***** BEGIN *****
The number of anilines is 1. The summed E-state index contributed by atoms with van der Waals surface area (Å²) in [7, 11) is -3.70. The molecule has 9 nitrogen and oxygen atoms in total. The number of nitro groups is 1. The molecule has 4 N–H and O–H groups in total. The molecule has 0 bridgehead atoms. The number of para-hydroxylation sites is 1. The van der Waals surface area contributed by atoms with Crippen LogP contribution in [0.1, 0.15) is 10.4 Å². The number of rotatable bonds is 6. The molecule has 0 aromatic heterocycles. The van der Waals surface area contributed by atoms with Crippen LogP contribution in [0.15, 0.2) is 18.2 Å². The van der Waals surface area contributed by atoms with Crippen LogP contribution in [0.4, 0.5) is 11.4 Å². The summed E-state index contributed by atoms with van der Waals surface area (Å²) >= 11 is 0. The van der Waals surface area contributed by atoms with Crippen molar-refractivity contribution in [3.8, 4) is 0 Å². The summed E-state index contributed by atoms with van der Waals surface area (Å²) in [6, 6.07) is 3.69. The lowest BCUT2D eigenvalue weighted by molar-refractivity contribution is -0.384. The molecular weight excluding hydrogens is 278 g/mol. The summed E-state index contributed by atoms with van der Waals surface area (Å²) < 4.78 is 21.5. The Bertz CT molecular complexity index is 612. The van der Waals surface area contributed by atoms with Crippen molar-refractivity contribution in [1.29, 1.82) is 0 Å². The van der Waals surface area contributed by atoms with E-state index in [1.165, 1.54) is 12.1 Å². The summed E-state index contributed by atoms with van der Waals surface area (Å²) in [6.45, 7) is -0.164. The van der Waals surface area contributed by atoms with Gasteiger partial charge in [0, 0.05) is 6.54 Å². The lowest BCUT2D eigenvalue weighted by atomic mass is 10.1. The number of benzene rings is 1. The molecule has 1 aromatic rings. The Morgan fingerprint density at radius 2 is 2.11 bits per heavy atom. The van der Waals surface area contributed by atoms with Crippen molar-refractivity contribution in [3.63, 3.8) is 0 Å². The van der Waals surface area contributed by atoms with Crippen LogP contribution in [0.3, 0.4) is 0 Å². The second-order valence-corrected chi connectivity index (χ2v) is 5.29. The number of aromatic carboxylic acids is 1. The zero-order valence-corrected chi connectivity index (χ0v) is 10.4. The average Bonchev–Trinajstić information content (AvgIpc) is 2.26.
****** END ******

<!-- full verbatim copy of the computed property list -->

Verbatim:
The number of anilines is 1. The summed E-state index contributed by atoms with van der Waals surface area (Å²) in [7, 11) is -3.70. The molecule has 9 nitrogen and oxygen atoms in total. The number of nitro groups is 1. The molecule has 4 N–H and O–H groups in total. The molecule has 0 bridgehead atoms. The number of para-hydroxylation sites is 1. The van der Waals surface area contributed by atoms with Crippen LogP contribution in [0.1, 0.15) is 10.4 Å². The number of rotatable bonds is 6. The molecule has 0 aromatic heterocycles. The van der Waals surface area contributed by atoms with Crippen LogP contribution in [0.15, 0.2) is 18.2 Å². The van der Waals surface area contributed by atoms with Crippen LogP contribution in [0.4, 0.5) is 11.4 Å². The summed E-state index contributed by atoms with van der Waals surface area (Å²) >= 11 is 0. The van der Waals surface area contributed by atoms with Crippen molar-refractivity contribution in [3.8, 4) is 0 Å². The summed E-state index contributed by atoms with van der Waals surface area (Å²) in [6, 6.07) is 3.69. The lowest BCUT2D eigenvalue weighted by molar-refractivity contribution is -0.384. The molecular weight excluding hydrogens is 278 g/mol. The summed E-state index contributed by atoms with van der Waals surface area (Å²) < 4.78 is 21.5. The Bertz CT molecular complexity index is 612. The van der Waals surface area contributed by atoms with Crippen molar-refractivity contribution in [1.29, 1.82) is 0 Å². The van der Waals surface area contributed by atoms with E-state index in [1.165, 1.54) is 12.1 Å². The summed E-state index contributed by atoms with van der Waals surface area (Å²) in [6.45, 7) is -0.164. The van der Waals surface area contributed by atoms with Gasteiger partial charge in [0, 0.05) is 6.54 Å². The lowest BCUT2D eigenvalue weighted by atomic mass is 10.1. The number of benzene rings is 1. The molecule has 1 aromatic rings. The Morgan fingerprint density at radius 2 is 2.11 bits per heavy atom. The van der Waals surface area contributed by atoms with Crippen molar-refractivity contribution in [3.63, 3.8) is 0 Å². The van der Waals surface area contributed by atoms with Crippen LogP contribution in [0.3, 0.4) is 0 Å². The second-order valence-corrected chi connectivity index (χ2v) is 5.29. The number of aromatic carboxylic acids is 1. The zero-order valence-corrected chi connectivity index (χ0v) is 10.4. The average Bonchev–Trinajstić information content (AvgIpc) is 2.26.